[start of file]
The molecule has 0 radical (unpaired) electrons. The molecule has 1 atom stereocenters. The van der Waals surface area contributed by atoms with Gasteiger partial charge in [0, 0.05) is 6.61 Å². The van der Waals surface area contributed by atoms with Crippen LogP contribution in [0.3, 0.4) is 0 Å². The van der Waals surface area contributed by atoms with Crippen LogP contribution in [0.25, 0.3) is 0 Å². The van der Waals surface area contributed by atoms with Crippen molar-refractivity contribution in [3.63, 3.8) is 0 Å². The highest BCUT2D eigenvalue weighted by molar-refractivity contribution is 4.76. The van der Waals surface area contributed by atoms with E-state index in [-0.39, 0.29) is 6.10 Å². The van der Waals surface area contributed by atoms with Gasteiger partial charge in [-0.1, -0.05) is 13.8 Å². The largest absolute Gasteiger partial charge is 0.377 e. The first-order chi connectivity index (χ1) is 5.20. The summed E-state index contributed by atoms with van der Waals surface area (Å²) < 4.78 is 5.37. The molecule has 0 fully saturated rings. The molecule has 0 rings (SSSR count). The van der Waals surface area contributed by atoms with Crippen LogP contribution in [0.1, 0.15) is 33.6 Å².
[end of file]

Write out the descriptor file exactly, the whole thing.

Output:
The molecule has 0 radical (unpaired) electrons. The molecule has 1 atom stereocenters. The van der Waals surface area contributed by atoms with Gasteiger partial charge in [0, 0.05) is 6.61 Å². The van der Waals surface area contributed by atoms with Crippen LogP contribution in [0.3, 0.4) is 0 Å². The van der Waals surface area contributed by atoms with Crippen LogP contribution in [0.25, 0.3) is 0 Å². The van der Waals surface area contributed by atoms with Crippen molar-refractivity contribution in [3.63, 3.8) is 0 Å². The highest BCUT2D eigenvalue weighted by molar-refractivity contribution is 4.76. The van der Waals surface area contributed by atoms with E-state index in [-0.39, 0.29) is 6.10 Å². The van der Waals surface area contributed by atoms with Gasteiger partial charge in [-0.1, -0.05) is 13.8 Å². The largest absolute Gasteiger partial charge is 0.377 e. The first-order chi connectivity index (χ1) is 5.20. The summed E-state index contributed by atoms with van der Waals surface area (Å²) < 4.78 is 5.37. The molecule has 0 fully saturated rings. The molecule has 0 rings (SSSR count). The van der Waals surface area contributed by atoms with Crippen LogP contribution in [0.1, 0.15) is 33.6 Å².